Real Madrid has rejected an offer from the European Football Association (Uefa) regarding compensation for fans affected around the Stade de France stadium in Paris during last year’s Champions League final.
Uefa announced on Tuesday that it will reimburse the Liverpool giants for all 19,618 tickets and organization costs after the match in the French capital started 37 minutes late and fans struggled to get into the stadium.
Real Madrid fans and other visitors affected by the chaos at the Stade de France could also seek compensation, but each case will be considered on a case-by-case basis, AFP reported on Tuesday.
Refunds to Real Madrid fans who meet the criteria would thus be reviewed by UEFA’s Customer Relations Department based on requests received from ticket buyers. The same applies to neutral supporters who have purchased tickets directly from UEFA and are entitled to a refund.
Today, Real rejected this possibility of compensation, as it was said to be “insufficient”. In a press statement, they announced that they would not cooperate with the plan of the governing body of European football.
“Our club believes that Tuesday’s Uefa proposal is insufficient. It is only a refund of the ticket price, which is conditional on meeting a number of requirements, including proof of the time of entry to the stadium,” Real wrote in today’s statement.
They added that it is “according to the convincing conclusion of the experts, the club expected compensation according to the seriousness of the events and the fault of UEFA”. At the same time, the fans experienced “unacceptable delay at the start of the match”continued the Madrid giant.
“For this reason, Real Madrid has decided not to participate in the limited compensation procedure proposed by Uefa. We ask it to rectify the situation and take full responsibility,” they wrote according to AFP.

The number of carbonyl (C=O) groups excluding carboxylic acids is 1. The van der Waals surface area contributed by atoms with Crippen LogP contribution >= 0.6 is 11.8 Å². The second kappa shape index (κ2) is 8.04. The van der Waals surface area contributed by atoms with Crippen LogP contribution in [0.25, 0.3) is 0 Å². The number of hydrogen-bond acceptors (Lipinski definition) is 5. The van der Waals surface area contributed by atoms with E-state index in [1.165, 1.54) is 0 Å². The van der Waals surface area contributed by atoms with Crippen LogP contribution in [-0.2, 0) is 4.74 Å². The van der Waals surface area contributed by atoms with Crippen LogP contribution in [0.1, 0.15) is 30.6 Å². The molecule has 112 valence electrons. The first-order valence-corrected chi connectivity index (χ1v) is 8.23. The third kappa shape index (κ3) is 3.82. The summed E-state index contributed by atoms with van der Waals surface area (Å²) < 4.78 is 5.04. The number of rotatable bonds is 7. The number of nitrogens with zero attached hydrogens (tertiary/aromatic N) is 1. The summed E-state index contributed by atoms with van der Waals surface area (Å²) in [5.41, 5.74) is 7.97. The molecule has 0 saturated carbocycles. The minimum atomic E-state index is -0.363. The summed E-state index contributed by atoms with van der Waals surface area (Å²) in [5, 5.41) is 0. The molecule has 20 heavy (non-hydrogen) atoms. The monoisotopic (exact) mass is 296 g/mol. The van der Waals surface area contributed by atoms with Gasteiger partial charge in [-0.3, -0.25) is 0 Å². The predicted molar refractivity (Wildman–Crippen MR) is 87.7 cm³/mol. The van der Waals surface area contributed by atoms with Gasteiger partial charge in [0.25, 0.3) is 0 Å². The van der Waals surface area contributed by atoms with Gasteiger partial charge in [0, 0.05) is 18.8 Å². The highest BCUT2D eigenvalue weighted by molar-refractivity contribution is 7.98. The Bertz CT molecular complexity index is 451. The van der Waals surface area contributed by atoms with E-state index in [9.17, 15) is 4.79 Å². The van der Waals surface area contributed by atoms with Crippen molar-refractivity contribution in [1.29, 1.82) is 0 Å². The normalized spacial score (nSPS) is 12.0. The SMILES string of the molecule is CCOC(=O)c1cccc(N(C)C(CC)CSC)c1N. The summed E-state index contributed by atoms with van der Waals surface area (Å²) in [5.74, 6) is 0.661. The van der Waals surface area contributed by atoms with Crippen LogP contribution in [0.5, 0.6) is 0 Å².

Uefa apologized to fans in mid-February for any wrongdoing after an independent panel found “Uefa’s primary responsibility” for the events in Paris.
Uefa ordered an independent audit of the events on May 30 last year, published the report on February 13, and according to the French news agency AFP, it cost them about 500,000 euros.
In the report, the commission claimed that the policing model at the aforementioned Champions League final was also influenced by false suggestions that Liverpool fans were a threat to public order and peace.
The commission concluded that Uefa, as the owner of the event, bore the primary responsibility for the errors and that it was surprised by the policing model, which was based on the hooliganism of Liverpool supporters.
Uefa initially tried to blame the chaos on Liverpool fans who arrived late for the match, despite thousands of fans being held up outside the stadium for hours.
Lawyers for hundreds of Liverpool fans have said they will continue legal proceedings against UEFA, AFP adds.